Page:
It may seem like just yesterday that the August sun was beating down on us, but guess what? Oktoberfest officially begins on September 22nd. Instead of hiking out to Queens this year, Manhattanites only need to go as far as the Lot on Tap, the Colicchio-orchestrated spot under the High Line. It has the feel of the real thing in Germany – but it’s also quintessentially New York.
Walking the length of the High Line from Gansevoort to its new end in the West 30s is the perfect way to work up a thirst before descending to the Lot on Tap below, where communal picnic tables in a big parking-lot like space can accommodate hundreds.
The design scheme is bare bones but visually appealing. Fluorescent tube lights hang vertically from steel beams of the old High Line overpass and above futuristic, lighted umbrella shades. The crowd dynamic is old as the hills, though: drinkers have to claim their territory here with German-style hegemony, taking over spots as soon as one is vacated. It can make for great camaraderie, or alternately, cast a hell-is-other-people pall on the evening.
Everything gets pretty easy once you have a place to sit, because the ticketing system for beer and wine eliminates the need for complicated addition and subtraction at the bar. Brooklyn Brewery is supplying the beer, including the excellent, custom-brewed High Line Elevated Wheat Beer.
In an ingenious problem-solving move, a rotating cast of food trucks supplies the grub in an outdoor space that otherwise would be difficult to service. On the day we visited, we had a choice between the Kimchi Taco truck, the Red Hook Lobster Pound truck, Eddie’s Pizza, the Taco Truck (yes, two taco trucks), and an ice cream truck. The participating trucks are listed on the Lot’s website that day, and generally there’s something for everybody.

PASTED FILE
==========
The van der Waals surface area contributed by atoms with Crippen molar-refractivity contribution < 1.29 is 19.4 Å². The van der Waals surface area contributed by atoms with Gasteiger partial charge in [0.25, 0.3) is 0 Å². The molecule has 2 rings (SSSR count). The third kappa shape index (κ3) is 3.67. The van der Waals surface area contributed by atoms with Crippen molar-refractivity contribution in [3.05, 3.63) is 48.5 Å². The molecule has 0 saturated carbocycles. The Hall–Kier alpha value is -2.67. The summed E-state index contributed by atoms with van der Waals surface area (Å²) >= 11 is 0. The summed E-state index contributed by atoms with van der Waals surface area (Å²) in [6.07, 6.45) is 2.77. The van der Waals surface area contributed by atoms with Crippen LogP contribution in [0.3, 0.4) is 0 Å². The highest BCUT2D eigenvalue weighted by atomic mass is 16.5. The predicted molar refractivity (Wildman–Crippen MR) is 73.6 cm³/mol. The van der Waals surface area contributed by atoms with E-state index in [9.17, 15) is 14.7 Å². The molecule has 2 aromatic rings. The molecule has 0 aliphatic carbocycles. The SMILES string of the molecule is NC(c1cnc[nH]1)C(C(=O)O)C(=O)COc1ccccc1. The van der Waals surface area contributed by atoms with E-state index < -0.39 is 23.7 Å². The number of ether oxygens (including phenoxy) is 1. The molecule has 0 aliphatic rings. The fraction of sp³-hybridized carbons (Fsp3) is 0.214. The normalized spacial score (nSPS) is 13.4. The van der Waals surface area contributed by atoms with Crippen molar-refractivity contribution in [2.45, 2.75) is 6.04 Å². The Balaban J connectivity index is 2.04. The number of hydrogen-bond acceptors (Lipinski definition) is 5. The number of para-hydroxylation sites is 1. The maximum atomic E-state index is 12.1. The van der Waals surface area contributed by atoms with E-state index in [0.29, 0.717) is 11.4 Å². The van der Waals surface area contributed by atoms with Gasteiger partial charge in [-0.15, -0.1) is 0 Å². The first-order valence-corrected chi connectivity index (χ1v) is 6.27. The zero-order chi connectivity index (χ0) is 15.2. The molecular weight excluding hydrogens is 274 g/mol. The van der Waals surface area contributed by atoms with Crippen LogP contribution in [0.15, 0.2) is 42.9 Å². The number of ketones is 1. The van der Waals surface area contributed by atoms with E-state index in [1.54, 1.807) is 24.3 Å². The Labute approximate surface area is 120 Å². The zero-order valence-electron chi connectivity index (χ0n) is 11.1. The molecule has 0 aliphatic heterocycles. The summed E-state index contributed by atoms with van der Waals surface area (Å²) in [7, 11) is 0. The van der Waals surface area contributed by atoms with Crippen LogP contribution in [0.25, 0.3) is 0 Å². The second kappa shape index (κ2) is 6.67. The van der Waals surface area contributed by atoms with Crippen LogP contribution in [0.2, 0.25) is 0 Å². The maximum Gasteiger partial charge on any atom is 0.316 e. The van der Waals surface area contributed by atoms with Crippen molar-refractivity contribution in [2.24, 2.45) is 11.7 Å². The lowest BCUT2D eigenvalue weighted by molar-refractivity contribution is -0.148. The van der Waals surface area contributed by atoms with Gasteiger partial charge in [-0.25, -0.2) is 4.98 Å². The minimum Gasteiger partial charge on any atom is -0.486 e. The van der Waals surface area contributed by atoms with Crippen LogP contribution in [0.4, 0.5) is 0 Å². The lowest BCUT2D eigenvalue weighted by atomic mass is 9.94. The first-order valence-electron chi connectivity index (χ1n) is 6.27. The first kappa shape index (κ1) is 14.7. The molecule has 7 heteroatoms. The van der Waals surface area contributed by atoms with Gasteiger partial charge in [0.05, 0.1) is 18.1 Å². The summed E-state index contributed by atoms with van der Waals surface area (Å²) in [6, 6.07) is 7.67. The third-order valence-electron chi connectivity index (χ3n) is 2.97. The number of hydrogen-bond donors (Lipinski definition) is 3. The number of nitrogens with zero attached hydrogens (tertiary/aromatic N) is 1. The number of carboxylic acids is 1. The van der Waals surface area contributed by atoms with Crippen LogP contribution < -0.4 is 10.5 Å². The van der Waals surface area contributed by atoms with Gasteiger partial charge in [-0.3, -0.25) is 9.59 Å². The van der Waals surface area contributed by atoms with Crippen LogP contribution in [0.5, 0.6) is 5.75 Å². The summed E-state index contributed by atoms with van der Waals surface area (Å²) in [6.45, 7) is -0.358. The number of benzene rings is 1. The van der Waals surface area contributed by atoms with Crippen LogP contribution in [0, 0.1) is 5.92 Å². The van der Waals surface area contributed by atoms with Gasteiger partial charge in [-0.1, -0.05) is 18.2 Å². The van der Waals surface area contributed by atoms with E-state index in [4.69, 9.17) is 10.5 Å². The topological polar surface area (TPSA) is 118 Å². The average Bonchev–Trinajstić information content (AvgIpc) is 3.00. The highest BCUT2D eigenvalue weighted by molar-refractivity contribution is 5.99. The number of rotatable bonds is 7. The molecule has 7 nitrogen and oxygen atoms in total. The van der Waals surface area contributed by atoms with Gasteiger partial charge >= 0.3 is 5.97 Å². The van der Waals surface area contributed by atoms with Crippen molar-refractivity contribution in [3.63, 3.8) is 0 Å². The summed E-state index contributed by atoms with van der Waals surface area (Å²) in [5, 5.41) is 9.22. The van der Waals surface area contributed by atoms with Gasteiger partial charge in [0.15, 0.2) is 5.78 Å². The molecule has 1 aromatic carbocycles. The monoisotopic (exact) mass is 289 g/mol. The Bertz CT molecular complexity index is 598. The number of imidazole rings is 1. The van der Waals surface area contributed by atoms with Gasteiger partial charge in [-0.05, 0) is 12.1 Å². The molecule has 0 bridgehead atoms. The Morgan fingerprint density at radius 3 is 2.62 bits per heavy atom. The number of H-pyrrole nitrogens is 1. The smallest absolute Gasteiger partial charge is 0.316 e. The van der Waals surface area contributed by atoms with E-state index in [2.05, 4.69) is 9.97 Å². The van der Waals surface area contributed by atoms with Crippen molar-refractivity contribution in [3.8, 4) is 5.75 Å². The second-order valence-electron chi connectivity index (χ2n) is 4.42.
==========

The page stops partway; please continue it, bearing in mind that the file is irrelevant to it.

They’re not messing around with the kimchi in these kimchi tacos – super spicy and laced with scallions, they drew a big line to the Kimchi Taco truck. Fortunately, the line moves quickly.
The Red Hook Lobster Pound’s lobster rolls are the real Maine item interpreted with fancier ingredients, griddled with real butter, not margarine and dressed up with scallions and fresh lemon juice. Don’t forget the whoopie pies either – they’re a Red Hook Lobster Pound specialty, and that night my friend Nichelle of Cupcakes Take the Cake snagged the last one.
Eddie’s Pizza was a welcome addition to the scene on the night we visited mainly because of the smell – the wonderful aroma of charred wood gives the place a campground feel. But the pizzas, with a crust more hard and tough than crisp, didn’t fare so well in a mobile oven.
As commercialized as pop-up anything’s have become, there’s still an experimental feel to the best ones, like the Lot of Tap. Since it exists on property that was donated by the Related Companies for the summer of 2011, it may not be there next year, so go now. You never know – a successful Oktoberfest outing could end at the pop-up next door: the Uniqlo roller rink.
The Lot on Tap
Corner of West 30th Street and 10th Avenue
New York, NY
Reservations only for 20 or more people, only on certain days.